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What does it mean for a function to be well-defined? I encountered with this term in an excersice asking to check if a linear transformation is well-defined.

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    $\begingroup$ It usually means that you have to check that the definition provides a unique output value for each input value. $\endgroup$ Dec 14 '13 at 19:51
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    $\begingroup$ It means the function doesn't depend on the way an element of the domain set is expressed. For your particular example one should check what's the map and the vector spaces involved. $\endgroup$
    – DonAntonio
    Dec 14 '13 at 19:51
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    $\begingroup$ A function $f:A \to B$ is well defined if for all $a \in A$, $f(a) \in B$ $\endgroup$ Dec 14 '13 at 19:51
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    $\begingroup$ @AmihaiZivan No, that just means it is defined. $\endgroup$ Dec 14 '13 at 19:53
  • $\begingroup$ @ThomasAndrews Adding "If $a=b$ then $f(a)=f(b)$" will complete the definition? $\endgroup$ Dec 14 '13 at 19:56
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All functions are well-defined; but when we define a function, we don't always know (without doing some work) that our definition really does give us a function. We say the function (or, more precisely, the specification of the function) is 'well-defined' if it does.

That is, $f : A \to B$ is well-defined if for each $a \in A$ there is a unique $b \in B$ with $f(a)=b$.

This often comes up when defining functions in terms of representatives of equivalence classes, or in terms of how an element of the domain is written. For example, the 'function' $f : \mathbb{Z} \to \mathbb{Z}$ defined by $$f(n) = \text{the first digit of the decimal expansion of}\ n\ \text{after the decimal point}$$ is not a well-defined function: we get $f(1)=0$ and $f(0.999\dots)=9$, even though $0.999\dots = 1$. We could turn it into a well-defined function by saying that the chosen decimal expansion must not have recurring $9$s.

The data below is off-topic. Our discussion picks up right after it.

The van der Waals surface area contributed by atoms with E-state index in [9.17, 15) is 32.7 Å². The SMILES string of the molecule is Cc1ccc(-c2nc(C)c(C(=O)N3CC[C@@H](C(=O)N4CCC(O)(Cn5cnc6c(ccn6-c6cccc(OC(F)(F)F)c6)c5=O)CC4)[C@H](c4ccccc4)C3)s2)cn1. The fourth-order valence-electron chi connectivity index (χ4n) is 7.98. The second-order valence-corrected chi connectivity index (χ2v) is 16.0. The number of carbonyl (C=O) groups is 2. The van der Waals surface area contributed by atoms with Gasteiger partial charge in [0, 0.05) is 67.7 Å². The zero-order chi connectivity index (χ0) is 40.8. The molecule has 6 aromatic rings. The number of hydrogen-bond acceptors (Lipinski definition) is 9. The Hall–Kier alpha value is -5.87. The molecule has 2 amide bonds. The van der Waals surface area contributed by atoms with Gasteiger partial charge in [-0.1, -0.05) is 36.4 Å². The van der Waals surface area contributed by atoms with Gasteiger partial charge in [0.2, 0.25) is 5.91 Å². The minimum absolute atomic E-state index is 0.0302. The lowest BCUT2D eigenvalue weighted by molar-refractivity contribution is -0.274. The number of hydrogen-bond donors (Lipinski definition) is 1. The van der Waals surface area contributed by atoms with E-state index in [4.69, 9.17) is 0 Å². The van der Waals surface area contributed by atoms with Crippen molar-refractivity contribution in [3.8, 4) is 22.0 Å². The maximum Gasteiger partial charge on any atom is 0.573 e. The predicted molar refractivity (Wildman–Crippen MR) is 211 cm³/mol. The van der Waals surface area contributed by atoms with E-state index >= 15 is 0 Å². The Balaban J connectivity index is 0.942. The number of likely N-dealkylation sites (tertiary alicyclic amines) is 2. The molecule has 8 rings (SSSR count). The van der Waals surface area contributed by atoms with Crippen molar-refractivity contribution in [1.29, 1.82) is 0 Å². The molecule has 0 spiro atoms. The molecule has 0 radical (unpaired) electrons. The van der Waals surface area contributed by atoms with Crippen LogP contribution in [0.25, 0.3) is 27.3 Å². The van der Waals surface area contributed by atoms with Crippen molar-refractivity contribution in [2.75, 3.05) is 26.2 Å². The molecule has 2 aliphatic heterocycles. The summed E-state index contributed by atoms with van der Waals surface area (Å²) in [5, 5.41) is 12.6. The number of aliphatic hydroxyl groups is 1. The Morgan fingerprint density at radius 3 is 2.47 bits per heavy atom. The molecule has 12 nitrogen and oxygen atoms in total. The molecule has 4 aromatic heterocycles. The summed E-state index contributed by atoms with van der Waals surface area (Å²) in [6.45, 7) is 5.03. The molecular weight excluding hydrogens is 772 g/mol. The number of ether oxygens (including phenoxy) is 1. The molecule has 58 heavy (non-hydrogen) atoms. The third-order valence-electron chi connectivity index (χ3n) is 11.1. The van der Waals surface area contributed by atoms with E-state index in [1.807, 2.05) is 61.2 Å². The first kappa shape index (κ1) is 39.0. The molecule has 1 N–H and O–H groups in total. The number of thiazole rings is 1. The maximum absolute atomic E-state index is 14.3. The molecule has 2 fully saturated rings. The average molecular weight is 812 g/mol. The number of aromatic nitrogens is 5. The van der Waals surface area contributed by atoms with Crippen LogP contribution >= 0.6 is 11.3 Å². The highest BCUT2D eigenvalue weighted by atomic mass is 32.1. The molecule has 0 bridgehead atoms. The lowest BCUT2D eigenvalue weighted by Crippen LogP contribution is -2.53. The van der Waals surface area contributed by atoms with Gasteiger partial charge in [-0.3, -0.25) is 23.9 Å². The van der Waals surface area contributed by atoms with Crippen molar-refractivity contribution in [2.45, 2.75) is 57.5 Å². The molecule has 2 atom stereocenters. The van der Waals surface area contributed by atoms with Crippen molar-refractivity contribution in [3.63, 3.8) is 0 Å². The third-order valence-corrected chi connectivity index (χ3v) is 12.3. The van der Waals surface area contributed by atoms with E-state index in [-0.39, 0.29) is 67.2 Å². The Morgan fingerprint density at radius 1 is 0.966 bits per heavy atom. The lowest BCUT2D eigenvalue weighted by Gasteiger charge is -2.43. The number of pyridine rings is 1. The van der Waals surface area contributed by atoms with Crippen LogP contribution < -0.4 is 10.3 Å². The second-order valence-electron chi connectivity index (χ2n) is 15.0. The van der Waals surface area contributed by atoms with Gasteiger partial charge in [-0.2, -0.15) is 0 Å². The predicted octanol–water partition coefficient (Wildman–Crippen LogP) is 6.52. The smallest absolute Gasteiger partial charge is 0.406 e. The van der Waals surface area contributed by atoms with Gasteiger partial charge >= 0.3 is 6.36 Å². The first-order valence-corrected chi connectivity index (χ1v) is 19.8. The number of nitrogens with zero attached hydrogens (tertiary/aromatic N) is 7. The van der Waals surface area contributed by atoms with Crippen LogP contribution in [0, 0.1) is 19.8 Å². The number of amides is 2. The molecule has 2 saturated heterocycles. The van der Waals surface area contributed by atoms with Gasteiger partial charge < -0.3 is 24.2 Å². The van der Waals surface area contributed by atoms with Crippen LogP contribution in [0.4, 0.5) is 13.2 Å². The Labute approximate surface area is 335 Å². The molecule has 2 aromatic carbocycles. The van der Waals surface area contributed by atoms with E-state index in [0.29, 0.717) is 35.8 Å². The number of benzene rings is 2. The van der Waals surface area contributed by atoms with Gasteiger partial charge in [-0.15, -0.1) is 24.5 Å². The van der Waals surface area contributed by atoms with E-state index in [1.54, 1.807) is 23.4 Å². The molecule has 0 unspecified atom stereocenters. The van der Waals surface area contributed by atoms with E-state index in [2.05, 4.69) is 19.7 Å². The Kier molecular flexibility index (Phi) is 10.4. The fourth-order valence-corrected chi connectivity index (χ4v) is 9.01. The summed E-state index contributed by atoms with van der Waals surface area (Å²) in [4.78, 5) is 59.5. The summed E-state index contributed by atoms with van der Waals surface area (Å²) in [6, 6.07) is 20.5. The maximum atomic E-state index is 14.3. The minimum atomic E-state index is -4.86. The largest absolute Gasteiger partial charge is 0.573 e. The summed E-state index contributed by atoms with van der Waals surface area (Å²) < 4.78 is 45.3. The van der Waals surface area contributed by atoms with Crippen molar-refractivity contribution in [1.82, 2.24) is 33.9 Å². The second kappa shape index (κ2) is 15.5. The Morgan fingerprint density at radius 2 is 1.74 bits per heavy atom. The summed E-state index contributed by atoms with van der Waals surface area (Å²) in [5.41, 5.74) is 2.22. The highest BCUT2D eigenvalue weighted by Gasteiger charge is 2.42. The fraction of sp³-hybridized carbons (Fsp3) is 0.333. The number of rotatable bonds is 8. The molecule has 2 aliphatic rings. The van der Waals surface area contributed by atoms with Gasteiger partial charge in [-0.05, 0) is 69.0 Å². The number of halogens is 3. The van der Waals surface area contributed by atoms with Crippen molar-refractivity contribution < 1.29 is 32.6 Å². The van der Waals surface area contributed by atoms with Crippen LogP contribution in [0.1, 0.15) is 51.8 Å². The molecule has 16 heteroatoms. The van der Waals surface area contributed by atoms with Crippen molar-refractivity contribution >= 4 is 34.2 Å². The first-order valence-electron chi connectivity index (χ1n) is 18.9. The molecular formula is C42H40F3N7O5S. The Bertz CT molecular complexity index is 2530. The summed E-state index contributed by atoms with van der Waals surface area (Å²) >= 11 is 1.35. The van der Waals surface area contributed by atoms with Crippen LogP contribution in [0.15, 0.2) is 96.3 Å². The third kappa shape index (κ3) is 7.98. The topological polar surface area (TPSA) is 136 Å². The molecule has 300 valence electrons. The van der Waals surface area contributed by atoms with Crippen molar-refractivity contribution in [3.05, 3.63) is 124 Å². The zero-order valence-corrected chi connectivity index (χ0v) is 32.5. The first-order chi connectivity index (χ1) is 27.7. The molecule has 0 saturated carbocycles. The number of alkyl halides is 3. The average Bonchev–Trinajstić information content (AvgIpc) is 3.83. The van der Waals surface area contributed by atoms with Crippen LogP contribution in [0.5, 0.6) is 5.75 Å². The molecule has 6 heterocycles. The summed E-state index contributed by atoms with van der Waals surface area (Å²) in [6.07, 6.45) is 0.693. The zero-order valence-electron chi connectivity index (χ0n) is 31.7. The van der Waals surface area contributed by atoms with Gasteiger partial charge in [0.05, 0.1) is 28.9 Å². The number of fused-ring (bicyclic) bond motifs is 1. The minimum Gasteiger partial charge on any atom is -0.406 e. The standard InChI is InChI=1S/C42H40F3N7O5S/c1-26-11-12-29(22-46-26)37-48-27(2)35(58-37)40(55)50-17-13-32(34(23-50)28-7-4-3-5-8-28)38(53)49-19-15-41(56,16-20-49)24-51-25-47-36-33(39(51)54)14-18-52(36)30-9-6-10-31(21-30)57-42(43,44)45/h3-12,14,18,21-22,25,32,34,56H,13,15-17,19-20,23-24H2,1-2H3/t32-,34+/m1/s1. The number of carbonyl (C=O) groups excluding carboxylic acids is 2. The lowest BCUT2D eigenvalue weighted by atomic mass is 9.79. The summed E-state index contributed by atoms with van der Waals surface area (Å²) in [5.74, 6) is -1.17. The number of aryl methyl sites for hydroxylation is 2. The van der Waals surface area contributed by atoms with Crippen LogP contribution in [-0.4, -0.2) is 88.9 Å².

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    $\begingroup$ @AndrePoole: It depends how you define it... it is well-defined as long as you declare something like $$\mathtt{abs}(x) = \text{the greatest integer}\ \le x$$ This only depends on the value of $x$, not its representation as a number, so it's well-defined. $\endgroup$ Dec 14 '13 at 20:02
  • $\begingroup$ cheers, you made it very clear $\endgroup$
    – AndrePoole
    Dec 14 '13 at 20:05
  • $\begingroup$ Very good example as well as the presentation of what makes a function/map well-defined - this is the way it was taught to me when I also came across this same predicament. $\endgroup$
    – Procore
    Sep 10 '16 at 20:02
  • $\begingroup$ @AndrePoole Note, that the inverse of statement 1 is not true: while for every a there is just one b (or: you only get one result when throwing a into the formula), this b could be the result of several (or all) a. b=a² is well defined, but b=1 is the answer to both a=1 and a=-1. $\endgroup$
    – Trish
    Nov 13 '17 at 9:07

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